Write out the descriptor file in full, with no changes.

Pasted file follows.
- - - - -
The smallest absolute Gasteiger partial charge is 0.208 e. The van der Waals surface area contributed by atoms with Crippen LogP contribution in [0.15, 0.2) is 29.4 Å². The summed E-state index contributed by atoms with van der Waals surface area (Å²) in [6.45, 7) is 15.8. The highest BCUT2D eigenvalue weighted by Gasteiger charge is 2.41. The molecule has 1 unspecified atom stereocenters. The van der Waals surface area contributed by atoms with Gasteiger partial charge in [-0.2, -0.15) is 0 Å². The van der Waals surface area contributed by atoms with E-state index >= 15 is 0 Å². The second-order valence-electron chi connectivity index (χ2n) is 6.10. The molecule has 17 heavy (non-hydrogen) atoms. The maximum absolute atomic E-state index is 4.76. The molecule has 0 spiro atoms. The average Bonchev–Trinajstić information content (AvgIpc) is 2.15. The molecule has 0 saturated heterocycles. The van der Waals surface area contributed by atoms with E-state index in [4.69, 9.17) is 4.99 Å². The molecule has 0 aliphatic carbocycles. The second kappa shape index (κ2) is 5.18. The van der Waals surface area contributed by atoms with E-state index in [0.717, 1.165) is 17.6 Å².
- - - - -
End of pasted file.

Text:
The smallest absolute Gasteiger partial charge is 0.208 e. The van der Waals surface area contributed by atoms with Crippen LogP contribution in [0.15, 0.2) is 29.4 Å². The summed E-state index contributed by atoms with van der Waals surface area (Å²) in [6.45, 7) is 15.8. The highest BCUT2D eigenvalue weighted by Gasteiger charge is 2.41. The molecule has 1 unspecified atom stereocenters. The van der Waals surface area contributed by atoms with Gasteiger partial charge in [-0.2, -0.15) is 0 Å². The van der Waals surface area contributed by atoms with E-state index >= 15 is 0 Å². The second-order valence-electron chi connectivity index (χ2n) is 6.10. The molecule has 17 heavy (non-hydrogen) atoms. The maximum absolute atomic E-state index is 4.76. The molecule has 0 spiro atoms. The average Bonchev–Trinajstić information content (AvgIpc) is 2.15. The molecule has 0 saturated heterocycles. The van der Waals surface area contributed by atoms with E-state index in [4.69, 9.17) is 4.99 Å². The molecule has 0 aliphatic carbocycles. The second kappa shape index (κ2) is 5.18. The van der Waals surface area contributed by atoms with E-state index in [0.717, 1.165) is 17.6 Å².